Stephen Chilton, owner of the Rebel Lounge, sits in his music club Thursday, Aug. 26, 2021, in Phoenix. Chilton has struggled to keep his business open in the months since COVID hit Arizona. Arizona on Friday, Aug. 27, surpassed the milestone of 1 million confirmed coronavirus cases after the state reported new infections amid continued wrangling over vaccinations and mask requirements. (AP Photo/Ross D. Franklin)
TEHRAN, Iran — The police chief for Iran’s capital says a gang of thieves has robbed scores of COVID-19 vaccines after attacking a hired car carrying the doses, media reported.
The robbery comes as Iran, with over 106,000 virus-related deaths, has the highest death toll in the Mideast but only 8% of its people are fully vaccinated.
Tehran police chief Hossein Rahimi said robbers attacked and seized 300 vaccines after a courier service left a Health Ministry medical storage facility south of the capital.
He did not say which vaccine was stolen. Iran generally uses the Chinese-made Sinopharm, although it also has used some Russian made Sputnik-V, AstraZeneca and its own domestic CovBarekat vaccine.
On Sunday, Iran registered 581 daily deaths and more than 31,000 new cases. Last week on Tuesday, Iran hit a record of 709 patients dying in a single day.
The country is struggling through a fifth wave of the disease driven by the highly contagious delta variant.
HERE’S WHAT ELSE IS HAPPENING:
NEW ORLEANS — Louisiana hospitals already packed with patients from the latest coronavirus surge are now bracing for a powerful Category 4 hurricane, which is expected to crash ashore later Sunday.
“Once again we find ourselves dealing with a natural disaster in the midst of a pandemic,” said Jennifer Avegno, the top health official for New Orleans. She called on residents to “prepare for both.”
Hurricane Ida is forecast to slam into the state late Sunday along the Louisiana coast. It is expected to be at Category 4 strength at landfall with fierce winds up to 150 mph (240 kph).
The storm comes as hospitals and their intensive care units are already filled with patients from the fourth surge of the COVID-19 pandemic, this one sparked by the highly contagious delta variant and low vaccination rates statewide.
Gov. John Bel Edwards said evacuation of hospitals in threatened areas is something that would normally be considered under other scenarios, but it’s impractical as COVID-19 patients fill beds in Louisiana and elsewhere.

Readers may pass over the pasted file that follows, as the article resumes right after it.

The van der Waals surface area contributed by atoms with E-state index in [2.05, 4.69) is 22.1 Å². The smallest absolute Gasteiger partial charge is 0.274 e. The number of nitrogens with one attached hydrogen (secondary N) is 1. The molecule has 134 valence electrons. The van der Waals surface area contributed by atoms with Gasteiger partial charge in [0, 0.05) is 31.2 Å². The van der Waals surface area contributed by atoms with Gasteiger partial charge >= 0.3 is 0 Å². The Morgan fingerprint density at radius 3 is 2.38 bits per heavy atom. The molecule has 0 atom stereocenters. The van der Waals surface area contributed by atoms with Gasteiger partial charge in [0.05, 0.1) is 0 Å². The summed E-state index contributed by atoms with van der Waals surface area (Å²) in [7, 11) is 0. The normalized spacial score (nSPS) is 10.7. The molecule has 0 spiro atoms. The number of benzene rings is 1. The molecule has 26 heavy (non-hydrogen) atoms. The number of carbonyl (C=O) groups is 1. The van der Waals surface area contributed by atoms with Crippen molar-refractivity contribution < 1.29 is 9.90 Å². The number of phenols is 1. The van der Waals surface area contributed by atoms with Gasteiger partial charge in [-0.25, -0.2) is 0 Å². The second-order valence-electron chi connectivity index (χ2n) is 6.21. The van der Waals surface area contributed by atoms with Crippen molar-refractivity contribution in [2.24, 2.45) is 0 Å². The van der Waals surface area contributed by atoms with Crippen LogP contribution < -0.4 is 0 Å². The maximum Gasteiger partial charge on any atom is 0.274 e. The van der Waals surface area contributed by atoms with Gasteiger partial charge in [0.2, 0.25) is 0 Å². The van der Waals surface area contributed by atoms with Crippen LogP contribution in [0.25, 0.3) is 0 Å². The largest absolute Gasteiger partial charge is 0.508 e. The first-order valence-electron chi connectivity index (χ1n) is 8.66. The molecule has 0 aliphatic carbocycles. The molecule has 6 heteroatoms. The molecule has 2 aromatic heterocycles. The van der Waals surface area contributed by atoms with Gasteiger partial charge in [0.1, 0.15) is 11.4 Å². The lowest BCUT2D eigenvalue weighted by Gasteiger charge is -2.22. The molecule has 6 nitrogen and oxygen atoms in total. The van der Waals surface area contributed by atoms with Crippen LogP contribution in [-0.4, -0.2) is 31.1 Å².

“That isn’t possible. We don’t have any place to bring those patients. Not in state, not out of state,” Edwards explained.
DUBROVNIK, Croatia — Summer tourism has exceeded even the most optimistic expectations in Croatia this year. Beaches along the country’s Adriatic Sea coastline are swarming with people.
Guided tours are fully booked, restaurants are packed and sailboats were chartered well in advance.
Croatia’s tourism industry was caught by surprise. There had been fear that the coronavirus pandemic would discourage people from traveling.
A tour guide in the southern city of Dubrovnik that is known for its Old Town and nightlife and is Croatia’s most popular destination said this week that “it’s almost like 2020 never happened.”
The success of the summer season is essential to Croatia’s economy, which is among the weakest in the European Union.
TOKYO — Japan’s minister in charge of the vaccine rollout has promise a timely administering of booster shots for the coronavirus as the nation aims to fully vaccinate its population by October or November.
Taro Kono said Pfizer and Moderna booster shots will arrive early next year in time for medical workers and the elderly, who were prioritized and mostly got their second shots by July.
“Japan is aiming for 80% vaccination levels,” Kono said on a nationally broadcast Fuji TV show.
A digital system for proof of vaccination will be available later this year, he added.
Japan has lagged among developed nations on vaccinations, with its fully vaccinated now at about 43%.
WASHINGTON — The rancorous debate over whether returning students should wear masks in the classroom has moved from school boards to courtrooms.
In at least 14 states, lawsuits have been filed either for or against masks in schools. In some cases, normally rule-enforcing school administrators are finding themselves fighting state leaders.
Legal experts say that while state laws normally trump local control, legal arguments from mask proponents have a good chance of coming out on top. But amid protests and even violence over masks around the United States, the court battle is just beginning.
Mask rules in public schools vary widely. Some states require them; others ban mandates. Many more leave it up to individual districts.
Big school districts that want to require masks are in court and battling governors in Florida, Texas and Arizona. Worried parents are suing over similar legislative bans on mandates in Utah, Iowa and South Carolina.